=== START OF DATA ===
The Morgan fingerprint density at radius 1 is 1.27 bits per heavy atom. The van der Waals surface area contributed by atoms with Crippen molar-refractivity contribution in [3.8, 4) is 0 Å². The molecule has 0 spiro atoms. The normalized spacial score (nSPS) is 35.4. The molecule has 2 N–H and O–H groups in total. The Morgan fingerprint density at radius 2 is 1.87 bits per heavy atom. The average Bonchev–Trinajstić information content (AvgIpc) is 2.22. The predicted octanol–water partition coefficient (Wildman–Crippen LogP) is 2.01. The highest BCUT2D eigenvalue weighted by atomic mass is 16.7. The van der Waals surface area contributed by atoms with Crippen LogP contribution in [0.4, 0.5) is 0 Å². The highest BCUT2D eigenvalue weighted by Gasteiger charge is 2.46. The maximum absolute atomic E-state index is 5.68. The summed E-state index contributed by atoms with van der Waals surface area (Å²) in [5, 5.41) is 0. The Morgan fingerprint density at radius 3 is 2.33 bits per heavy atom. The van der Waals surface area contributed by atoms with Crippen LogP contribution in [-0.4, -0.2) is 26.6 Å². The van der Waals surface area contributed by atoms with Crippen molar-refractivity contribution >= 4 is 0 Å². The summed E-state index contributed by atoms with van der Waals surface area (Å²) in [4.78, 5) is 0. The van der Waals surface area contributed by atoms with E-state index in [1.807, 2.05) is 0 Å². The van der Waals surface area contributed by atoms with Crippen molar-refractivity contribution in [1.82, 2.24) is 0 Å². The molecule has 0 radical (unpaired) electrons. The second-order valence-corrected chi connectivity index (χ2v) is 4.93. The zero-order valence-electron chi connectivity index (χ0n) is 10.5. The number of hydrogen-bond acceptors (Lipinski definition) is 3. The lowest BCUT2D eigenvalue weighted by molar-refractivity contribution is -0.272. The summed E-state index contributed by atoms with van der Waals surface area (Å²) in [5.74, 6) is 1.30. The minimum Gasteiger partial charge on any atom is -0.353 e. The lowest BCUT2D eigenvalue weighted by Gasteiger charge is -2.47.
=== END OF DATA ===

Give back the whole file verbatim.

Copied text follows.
The Morgan fingerprint density at radius 1 is 1.27 bits per heavy atom. The van der Waals surface area contributed by atoms with Crippen molar-refractivity contribution in [3.8, 4) is 0 Å². The molecule has 0 spiro atoms. The normalized spacial score (nSPS) is 35.4. The molecule has 2 N–H and O–H groups in total. The Morgan fingerprint density at radius 2 is 1.87 bits per heavy atom. The average Bonchev–Trinajstić information content (AvgIpc) is 2.22. The predicted octanol–water partition coefficient (Wildman–Crippen LogP) is 2.01. The highest BCUT2D eigenvalue weighted by atomic mass is 16.7. The van der Waals surface area contributed by atoms with Crippen LogP contribution in [0.4, 0.5) is 0 Å². The highest BCUT2D eigenvalue weighted by Gasteiger charge is 2.46. The maximum absolute atomic E-state index is 5.68. The summed E-state index contributed by atoms with van der Waals surface area (Å²) in [5, 5.41) is 0. The Morgan fingerprint density at radius 3 is 2.33 bits per heavy atom. The van der Waals surface area contributed by atoms with Crippen LogP contribution in [-0.4, -0.2) is 26.6 Å². The van der Waals surface area contributed by atoms with Crippen molar-refractivity contribution >= 4 is 0 Å². The summed E-state index contributed by atoms with van der Waals surface area (Å²) in [4.78, 5) is 0. The van der Waals surface area contributed by atoms with E-state index in [1.807, 2.05) is 0 Å². The van der Waals surface area contributed by atoms with Crippen molar-refractivity contribution in [1.82, 2.24) is 0 Å². The molecule has 0 radical (unpaired) electrons. The second-order valence-corrected chi connectivity index (χ2v) is 4.93. The zero-order valence-electron chi connectivity index (χ0n) is 10.5. The number of hydrogen-bond acceptors (Lipinski definition) is 3. The lowest BCUT2D eigenvalue weighted by molar-refractivity contribution is -0.272. The summed E-state index contributed by atoms with van der Waals surface area (Å²) in [5.74, 6) is 1.30. The minimum Gasteiger partial charge on any atom is -0.353 e. The lowest BCUT2D eigenvalue weighted by Gasteiger charge is -2.47.